Opinion

The difficulties of defining EU-UK economic relations

Negotiations on the UK's exit from the EU have not yet begun, but the UK leadership needs to find a balance between single market access and free movement. There are also tensions between the demands of voters and what EU partners can plausibly agree. Guntram Wolff doubts the likelihood of a Norway- or Switzerland-style deals, and urges caution on all sides.

By: Date: July 19, 2016 European Macroeconomics & Governance Tags & Topics

This op-ed was originally published in El Economista, Manager Magazin, Nikkei Veritas, Nikkei Asian Review, and O Globo.

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UK voters’ decision on June 23 to leave the EU raises profound questions about the future relationship between the UK and Europe. But a Norway- or Switzerland-style deal would not suit the UK. Negotiators will find it hard to define a solution that satisfies both parties.

With the announcement of Theresa May as conservative leader and prime minister, it looks like the UK will seek an agreement that limits the movement of labour. May, who has a tough stance on migration and a softer stance on the single market, has declared that “Brexit means Brexit.” But negotiating a special deal that is materially different to any existing models will be a long and difficult undertaking.

Negotiations on the terms of divorce will dominate European discussions in the coming years. First, negotiators will have to decide about the exit itself. How and when will the UK stop contributing to the EU budget? How will civil servants’ pensions be dealt with?

Then they will have to determine the future economic relationship between the EU and the UK. The European Commission has said it cannot open negotiations on a new trade agreement before the UK has left the EU. And the UK foreign minister has announced that it may take six years to finish Brexit.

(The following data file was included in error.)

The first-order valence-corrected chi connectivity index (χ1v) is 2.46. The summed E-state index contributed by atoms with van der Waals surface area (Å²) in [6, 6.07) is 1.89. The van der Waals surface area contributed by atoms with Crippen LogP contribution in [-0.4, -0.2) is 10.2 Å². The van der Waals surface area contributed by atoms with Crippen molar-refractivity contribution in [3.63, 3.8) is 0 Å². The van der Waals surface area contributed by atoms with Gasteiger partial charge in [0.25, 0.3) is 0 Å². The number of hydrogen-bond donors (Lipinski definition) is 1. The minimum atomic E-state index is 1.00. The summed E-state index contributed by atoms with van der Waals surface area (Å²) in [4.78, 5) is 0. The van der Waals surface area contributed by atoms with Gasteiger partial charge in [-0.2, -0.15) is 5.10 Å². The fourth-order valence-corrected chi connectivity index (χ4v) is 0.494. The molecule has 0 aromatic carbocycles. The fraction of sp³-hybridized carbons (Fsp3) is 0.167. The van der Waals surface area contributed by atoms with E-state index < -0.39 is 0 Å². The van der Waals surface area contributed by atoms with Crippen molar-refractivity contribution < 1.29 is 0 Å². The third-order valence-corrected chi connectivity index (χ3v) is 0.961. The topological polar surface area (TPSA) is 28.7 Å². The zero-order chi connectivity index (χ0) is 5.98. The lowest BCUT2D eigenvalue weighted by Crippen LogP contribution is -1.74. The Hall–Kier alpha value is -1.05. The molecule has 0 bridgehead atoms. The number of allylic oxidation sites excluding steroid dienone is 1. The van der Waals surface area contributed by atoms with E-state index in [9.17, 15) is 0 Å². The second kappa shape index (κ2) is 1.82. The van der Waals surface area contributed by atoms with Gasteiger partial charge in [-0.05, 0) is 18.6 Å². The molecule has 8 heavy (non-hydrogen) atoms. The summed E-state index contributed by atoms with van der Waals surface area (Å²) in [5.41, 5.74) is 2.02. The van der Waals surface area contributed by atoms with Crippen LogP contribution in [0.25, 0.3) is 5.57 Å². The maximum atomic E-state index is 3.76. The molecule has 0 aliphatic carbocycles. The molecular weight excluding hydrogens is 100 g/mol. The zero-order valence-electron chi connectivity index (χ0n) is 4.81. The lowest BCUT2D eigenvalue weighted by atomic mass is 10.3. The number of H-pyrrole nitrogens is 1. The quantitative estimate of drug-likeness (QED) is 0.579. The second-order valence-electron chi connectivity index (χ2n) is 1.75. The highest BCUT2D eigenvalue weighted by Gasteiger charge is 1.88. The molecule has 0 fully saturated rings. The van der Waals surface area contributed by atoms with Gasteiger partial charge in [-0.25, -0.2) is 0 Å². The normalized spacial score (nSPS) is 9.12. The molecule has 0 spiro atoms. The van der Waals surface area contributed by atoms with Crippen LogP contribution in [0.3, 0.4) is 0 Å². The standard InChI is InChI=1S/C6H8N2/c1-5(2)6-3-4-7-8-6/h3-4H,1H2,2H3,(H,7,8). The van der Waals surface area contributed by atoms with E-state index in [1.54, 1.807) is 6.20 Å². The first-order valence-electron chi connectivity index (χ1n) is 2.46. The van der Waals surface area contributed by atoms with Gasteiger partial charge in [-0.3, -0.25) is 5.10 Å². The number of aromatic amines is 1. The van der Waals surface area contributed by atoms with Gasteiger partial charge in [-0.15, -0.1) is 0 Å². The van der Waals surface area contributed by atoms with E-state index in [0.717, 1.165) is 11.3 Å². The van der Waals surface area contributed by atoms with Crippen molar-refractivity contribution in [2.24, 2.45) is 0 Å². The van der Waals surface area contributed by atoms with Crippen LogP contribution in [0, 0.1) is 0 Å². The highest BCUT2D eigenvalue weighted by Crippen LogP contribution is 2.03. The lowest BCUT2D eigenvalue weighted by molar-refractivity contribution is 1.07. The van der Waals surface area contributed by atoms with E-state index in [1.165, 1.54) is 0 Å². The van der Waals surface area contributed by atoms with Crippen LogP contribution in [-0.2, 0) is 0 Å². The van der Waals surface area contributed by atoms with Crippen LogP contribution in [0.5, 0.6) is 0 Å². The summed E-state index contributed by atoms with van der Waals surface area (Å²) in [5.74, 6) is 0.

Informally, however, backroom negotiations will play a part in decisions on whether the UK will be allowed full access to the single European market.

There are several conceivable models for the future economic relationship. But arguably none of them is satisfactory. If the UK follows the Norwegian model, it would be subject to EU rules but have little influence over them. The UK would have to fully accept all EU regulation, EU competition policy, EU jurisprudence on single-market matters and almost full payment into the EU budget. It would still have to accept the free movement of labor.

This option would indeed be very favourable to British and European business compared to leaving the single market. But it would break promises made during the referendum and it would diminish, not strengthen, the UK’s sovereignty, compared to the UK being a member of the EU.

The Swiss model is equally under pressure. Switzerland also wants to restrict worker mobility, and may in fact become the first “victim” of the Brexit negotiations as the European Commission seeks to make it clear that no country can expect to be in the single market without also accepting the free movement of labor.

So neither of these options would work for the U.K. Many of those who voted for Brexit did so on the assumption that Brexit would reduce immigration from the EU, and that the UK would get rid of the “shackles of EU membership” and not seek access to the EU’s single market. The choice of Theresa May to succeed David Cameron reinforces these priorities.

But the more isolationist the approach taken by the UK, and the more punitive the mood on the continent, the bigger the economic losses will be for both. A cooperative solution would be advantageous. Still, some may fear this would lead to other countries following the UK example and cherry-picking the union they want. Energy would be better spent on showing the benefits of membership.

The conundrum of defining a new deal will last for quite some time.


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